Meet Chris Wray: A man who learnt a language to serve his country

A member of Babbel’s PR team speaks with retired British soldier Chris Wray about learning German and serving in the armed forces.

Megan, a member of Babbel’s PR team, speaks to fellow Brit and Babbel user Chris Wray about his experience learning German.

Meet Chris Wray. Chris lives in rural Dorset in the UK, and is enjoying retirement with his family after a career in the British Armed Forces. Between June 1968 and December 1983, he was deployed to Germany three times for a total of 10 years as part of military operations. For almost six of those years, Chris didn’t speak German outside of the classroom. When he finally did, he realised that there was more to a country than just being there.

In 1968, Chris moved with his Army unit to Dortmund, Germany, without knowing any German beyond “hallo”. Unconcerned, he was looking forward to an adventure overseas. He settled into his new barracks on the Dortmund military base and enrolled in a basic German course. These exciting few years came to an end in 1972, when he was recalled to Northern Ireland during the country’s turbulent years.

After Northern Ireland, Chris trained as an Army helicopter pilot. According to him, it was the best decision he ever made. He accepted a posting to Detmold, Germany, and at the airfield where he trained, there was an especially beautiful, kind and funny teacher. Friendship evolved into a love story. They married three years later, and just last month celebrated their 42nd wedding anniversary. The newlyweds enjoyed married life for three years in the UK before Chris was posted to Germany for a third time in 1979. Together, they moved to Bielefeld, a small city in the north of Germany.

During his first two postings, Chris had never needed to speak German. Day-to-day life took place in English on the military base. This changed in Bielefeld. Chris was responsible for negotiating with local farmers during exercises, asking their permission to store military equipment in their barns. Chris had previously taken German classes and had experience learning German; however, this was his first opportunity to use German in real (and important) conversations. Jumping into the deep end, such controversial requests required Chris to gain the trust of the farmers quickly. Although the classes had taught him much of the lexicon he needed, he realised that class-taught German and real German were entirely different.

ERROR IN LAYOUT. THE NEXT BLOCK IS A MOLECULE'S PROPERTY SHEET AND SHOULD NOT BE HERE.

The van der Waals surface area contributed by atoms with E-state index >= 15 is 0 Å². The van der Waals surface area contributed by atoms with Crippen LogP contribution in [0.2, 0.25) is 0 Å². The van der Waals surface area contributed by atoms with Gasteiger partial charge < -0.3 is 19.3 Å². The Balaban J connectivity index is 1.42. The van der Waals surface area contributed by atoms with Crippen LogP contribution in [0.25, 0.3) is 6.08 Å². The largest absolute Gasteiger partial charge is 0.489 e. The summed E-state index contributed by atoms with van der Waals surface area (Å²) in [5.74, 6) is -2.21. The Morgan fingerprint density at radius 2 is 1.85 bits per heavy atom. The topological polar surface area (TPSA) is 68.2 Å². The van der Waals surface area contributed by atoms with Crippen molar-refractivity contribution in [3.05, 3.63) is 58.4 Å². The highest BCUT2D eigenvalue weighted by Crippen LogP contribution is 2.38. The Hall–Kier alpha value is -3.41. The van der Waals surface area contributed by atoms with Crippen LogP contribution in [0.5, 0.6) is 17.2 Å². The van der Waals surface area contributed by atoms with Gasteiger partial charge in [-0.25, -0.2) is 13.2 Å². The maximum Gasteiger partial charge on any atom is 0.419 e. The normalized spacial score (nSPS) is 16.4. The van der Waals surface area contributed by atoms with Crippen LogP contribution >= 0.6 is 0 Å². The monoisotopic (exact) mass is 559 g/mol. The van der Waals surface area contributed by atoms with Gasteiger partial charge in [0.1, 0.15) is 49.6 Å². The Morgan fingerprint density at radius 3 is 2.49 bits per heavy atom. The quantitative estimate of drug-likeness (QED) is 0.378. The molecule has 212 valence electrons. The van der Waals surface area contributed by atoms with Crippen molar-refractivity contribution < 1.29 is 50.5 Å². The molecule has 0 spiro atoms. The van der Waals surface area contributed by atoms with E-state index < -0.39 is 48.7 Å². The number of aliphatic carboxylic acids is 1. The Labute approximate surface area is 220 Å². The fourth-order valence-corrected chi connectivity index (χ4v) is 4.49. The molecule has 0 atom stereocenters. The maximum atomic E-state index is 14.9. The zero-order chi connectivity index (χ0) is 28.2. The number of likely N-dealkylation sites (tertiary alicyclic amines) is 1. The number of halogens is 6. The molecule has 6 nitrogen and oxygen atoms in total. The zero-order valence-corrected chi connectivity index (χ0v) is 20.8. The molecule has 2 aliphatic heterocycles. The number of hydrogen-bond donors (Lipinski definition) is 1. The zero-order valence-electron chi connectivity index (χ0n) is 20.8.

The next few months challenged Chris’s resilience and willpower. At times, he missed England’s green pastures, cider, and sarcasm. He would stutter and forget words, but his persistence earned him respect and he quickly built the required trust. Through the smiles and gratitude he received when he told the farmers about what the army was doing in Germany, and through what he learned in return about their livelihoods, Chris saw that there was more to being abroad than just living there. Being abroad is about getting to know the people, culture, forming relationships and understanding what drives people to think and act they way they do.   

A recent study of Babbel users revealed that over 80% of British users believe speaking another language helps them to meet new people and explore new places. Chris agrees. People are the heart of a country — to get to know a country, you need to do more than just live there. Speaking the local language during his third posting enabled him to delve deeper into a culture and to really get to know the people and way of life.

After moving back to England in 1983, Chris’ wife achieved an A in General Certificate of Secondary Education (GCSE) German, and together they helped twin two local English towns, Chippenham and Shaftsbury, with the German towns Augsburg and Lindlar, respectively. Chris continues to learn German with Babbel — that is, when he isn’t travelling, gardening, enjoying theatre and opera, and taking a weekend spin in his 1992 BMW 320i.

Chris enjoys using the Babbel app for a number of reasons, one of which is that it enables him to learn without the expense or hassle of travelling to classes — which from rural Dorset can be expensive. He encourages family, friends, and neighbours to use Babbel too: “I recently persuaded a relative who is a musician and lived in Zurich for a number of years to use Babbel. She has also become an advocate for language and the app.” When the couple return to Germany, they use their refreshed knowledge of German to meet new friends, visit old ones, discover new places and learn more about Germany outside of the military.

“I still feel an affinity for all things German. I look back fondly on the time we spent there. I would really like to be proficient in German because language is essential and makes travel far more interesting. Whenever we go back to Germany, it feels in a strange way like going home. I also enjoy the intellectual stimulation that helps to keep the grey cells going.”